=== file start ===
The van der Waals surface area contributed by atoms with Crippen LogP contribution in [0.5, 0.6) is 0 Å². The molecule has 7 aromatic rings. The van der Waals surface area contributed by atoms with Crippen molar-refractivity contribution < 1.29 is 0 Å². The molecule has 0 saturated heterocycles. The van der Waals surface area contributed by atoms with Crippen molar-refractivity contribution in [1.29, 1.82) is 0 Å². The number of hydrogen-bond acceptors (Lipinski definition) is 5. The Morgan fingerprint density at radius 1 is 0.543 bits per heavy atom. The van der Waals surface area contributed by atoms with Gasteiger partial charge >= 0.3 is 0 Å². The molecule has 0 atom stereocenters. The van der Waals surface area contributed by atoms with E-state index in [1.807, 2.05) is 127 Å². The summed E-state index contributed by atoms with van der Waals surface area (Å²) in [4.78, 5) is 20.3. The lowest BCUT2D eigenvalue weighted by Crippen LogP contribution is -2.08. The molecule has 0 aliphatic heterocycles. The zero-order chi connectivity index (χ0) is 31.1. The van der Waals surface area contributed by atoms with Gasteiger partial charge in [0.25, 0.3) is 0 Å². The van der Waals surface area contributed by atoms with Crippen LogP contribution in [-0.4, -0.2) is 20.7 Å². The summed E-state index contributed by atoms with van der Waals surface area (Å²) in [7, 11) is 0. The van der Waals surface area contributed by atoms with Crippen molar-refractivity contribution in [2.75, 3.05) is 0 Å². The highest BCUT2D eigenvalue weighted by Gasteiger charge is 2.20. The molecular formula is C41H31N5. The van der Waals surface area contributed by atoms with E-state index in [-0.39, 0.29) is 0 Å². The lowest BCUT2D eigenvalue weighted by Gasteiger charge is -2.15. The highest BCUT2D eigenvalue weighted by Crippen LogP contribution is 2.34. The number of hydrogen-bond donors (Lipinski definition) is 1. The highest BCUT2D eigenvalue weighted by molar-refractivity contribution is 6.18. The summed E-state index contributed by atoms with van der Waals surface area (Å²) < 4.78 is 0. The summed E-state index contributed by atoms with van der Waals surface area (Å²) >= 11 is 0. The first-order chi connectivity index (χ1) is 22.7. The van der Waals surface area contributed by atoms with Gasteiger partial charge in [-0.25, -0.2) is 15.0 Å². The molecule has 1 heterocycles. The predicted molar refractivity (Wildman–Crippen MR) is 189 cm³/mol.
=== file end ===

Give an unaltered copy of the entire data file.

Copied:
The van der Waals surface area contributed by atoms with Crippen LogP contribution in [0.5, 0.6) is 0 Å². The molecule has 7 aromatic rings. The van der Waals surface area contributed by atoms with Crippen molar-refractivity contribution < 1.29 is 0 Å². The molecule has 0 saturated heterocycles. The van der Waals surface area contributed by atoms with Crippen molar-refractivity contribution in [1.29, 1.82) is 0 Å². The number of hydrogen-bond acceptors (Lipinski definition) is 5. The Morgan fingerprint density at radius 1 is 0.543 bits per heavy atom. The van der Waals surface area contributed by atoms with Gasteiger partial charge >= 0.3 is 0 Å². The molecule has 0 atom stereocenters. The van der Waals surface area contributed by atoms with E-state index in [1.807, 2.05) is 127 Å². The summed E-state index contributed by atoms with van der Waals surface area (Å²) in [4.78, 5) is 20.3. The lowest BCUT2D eigenvalue weighted by Crippen LogP contribution is -2.08. The molecule has 0 aliphatic heterocycles. The zero-order chi connectivity index (χ0) is 31.1. The van der Waals surface area contributed by atoms with Gasteiger partial charge in [0.25, 0.3) is 0 Å². The van der Waals surface area contributed by atoms with Crippen LogP contribution in [-0.4, -0.2) is 20.7 Å². The summed E-state index contributed by atoms with van der Waals surface area (Å²) in [7, 11) is 0. The van der Waals surface area contributed by atoms with Crippen molar-refractivity contribution in [2.75, 3.05) is 0 Å². The highest BCUT2D eigenvalue weighted by Gasteiger charge is 2.20. The molecular formula is C41H31N5. The van der Waals surface area contributed by atoms with E-state index in [-0.39, 0.29) is 0 Å². The lowest BCUT2D eigenvalue weighted by Gasteiger charge is -2.15. The highest BCUT2D eigenvalue weighted by Crippen LogP contribution is 2.34. The number of hydrogen-bond donors (Lipinski definition) is 1. The highest BCUT2D eigenvalue weighted by molar-refractivity contribution is 6.18. The summed E-state index contributed by atoms with van der Waals surface area (Å²) < 4.78 is 0. The summed E-state index contributed by atoms with van der Waals surface area (Å²) >= 11 is 0. The first-order chi connectivity index (χ1) is 22.7. The van der Waals surface area contributed by atoms with Gasteiger partial charge in [-0.25, -0.2) is 15.0 Å². The molecule has 1 heterocycles. The predicted molar refractivity (Wildman–Crippen MR) is 189 cm³/mol.